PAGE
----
5.    Why did Hashem grant prophecy to a Bilaam? Rashi states that Hashem did this to remove a potential complaint from the non-Jewish people: Had we had prophets, said the non-Jews, then we would have become righteous people. So, Hashem did give them prophets. What went wrong? Prophets are a different breed of people. First of all, they have to be sourced in the life of Torah. Without that prerequisite, it will not work. Bilaam was a greedy person. He had a great desire for money and riches. Secondly, prophets do not have the power to change people. If the people are wicked, the chances of a prophet to succeed are next to nil. When Yonah went to Nineveh with the message of Hashem, his very few words triggered a massive surge of penitence, but it was short-lived. This was Hashem’s true message to the world’s inhabitants. Prophets won’t cure you, or redeem you. This is something you have to do on your own. Corruption and evil are base character traits that make your life unredeemable. Bilaam was evil, and Hashem allowed him to be on center stage, where he failed miserably. (RED)

6.    You have to ask the following question of Bilaam. Bilaam was well aware that Bnei Yisrael were beloved to Hashem. He knew what occurred in Egypt and at the Red Sea. He saw the protection that Hashem afforded Bnei Yisrael while traveling in the desert. Recently he saw Bnei Yisrael defeat Sichon and Og. If all this is true, what propelled Bilaam to think that Hashem would allow him to curse the Jewish nation? Rav Moshe Sternbuch (contemporary in Israel) suggests that Bilaam thought that Hashem would permit Bilaam to curse the Eirev Rav, the people who exited Egypt with the Jews and were a source of difficulty for the Jewish people. Cursing them would cause problems for Bnei Yisrael, but Hashem would not allow that either. I find Rav Sternbuch’s suggestion very weak. A simpler solution is better. When someone is so determined to do something, however evil, no manner of logic or reasoning is able to dissuade him. Bilaam was so set in his ways, and desirous of reaping a wealthy reward for his misdeed, that no way in the world can anyone ruin his day in the sun. And in a way he succeeded in something, in entrapping Bnei Yisrael to sin at Shittim, resulting in the loss of 24,000 men.

7.    This last point is essentially presented to us by Rashi, when Bilaam saddled his own donkey to go to Balak (22:21). “Hate ruins all sense of logic.” Just as Avraham saddled his own donkey and did not delegate the job to a servant, so demonstrating that “love ruins all logic.” Avraham was embarking to fulfill a Mitzvah from Hashem. The contrast is stark and striking, but it clearly shows that once something is set in one’s mind to do so, there is no argument to dissuade him. Bilaam could not say that once he heard Hashem say to go, that Bilaam’s haste to saddle his donkey was to fulfill Hashem’s directive to go with them. As Rashi correctly points out at the end of that verse, “He went with the officers of Moav.” They were of one mind and equal heart, namely, to do harm to Bnei Yisrael. That is what drove Bilaam, not the word of Hashem. The driving force was the hate; no other emotion was involved.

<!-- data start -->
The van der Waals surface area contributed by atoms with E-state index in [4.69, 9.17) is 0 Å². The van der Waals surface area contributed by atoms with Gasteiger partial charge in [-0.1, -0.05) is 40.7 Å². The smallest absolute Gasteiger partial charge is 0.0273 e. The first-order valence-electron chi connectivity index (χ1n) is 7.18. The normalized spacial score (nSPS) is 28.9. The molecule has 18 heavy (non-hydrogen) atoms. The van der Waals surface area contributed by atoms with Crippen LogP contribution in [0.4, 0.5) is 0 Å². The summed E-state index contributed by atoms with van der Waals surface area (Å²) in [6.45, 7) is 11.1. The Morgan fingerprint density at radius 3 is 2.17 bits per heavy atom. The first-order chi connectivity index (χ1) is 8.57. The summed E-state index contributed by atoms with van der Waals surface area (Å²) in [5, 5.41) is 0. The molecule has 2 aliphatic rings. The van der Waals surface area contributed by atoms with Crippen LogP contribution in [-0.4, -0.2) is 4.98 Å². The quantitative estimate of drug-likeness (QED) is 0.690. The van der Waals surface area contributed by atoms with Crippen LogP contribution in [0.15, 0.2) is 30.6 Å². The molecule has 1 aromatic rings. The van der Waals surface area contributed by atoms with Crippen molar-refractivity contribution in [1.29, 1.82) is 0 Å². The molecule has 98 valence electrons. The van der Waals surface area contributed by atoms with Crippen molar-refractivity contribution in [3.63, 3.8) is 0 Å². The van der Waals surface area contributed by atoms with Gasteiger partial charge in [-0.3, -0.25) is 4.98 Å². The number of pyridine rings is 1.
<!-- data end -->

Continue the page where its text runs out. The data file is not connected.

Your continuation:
MICAH  5:6

Jewish powerlessness is only a surface impression.  On a deeper level, God's Firstborn People exert an imperceptible dew-like influence upon their hosts; this will eventually result in a powerful reshaping of the whole world toward justice, love, and God from Israel.  First the Jews must see their own false economic and military security destroyed.  Micah reminds us of Balak's scheme, which didn't work due to a basic flaw:  God has no need of animal sacrifices, if the donor doesn't sacrifice – bring near to God – his own animal nature.  Balak erred – he believed that God needed human gifts and was bribable by sacrifices, a reflection of his own values.  Man created God in his own image; my true understanding of God can only match the level of my own inner Divine soul development.  Balak's arrogant religious leader uses his knowledge of Divinity to hurt people or to sell blessings. Moshe, in contrast, is the most humble, the most other-oriented of all men, who teaches all how to walk modestly with our God.  (Malbim.)


Wed, October 28 2020 10 Cheshvan 5781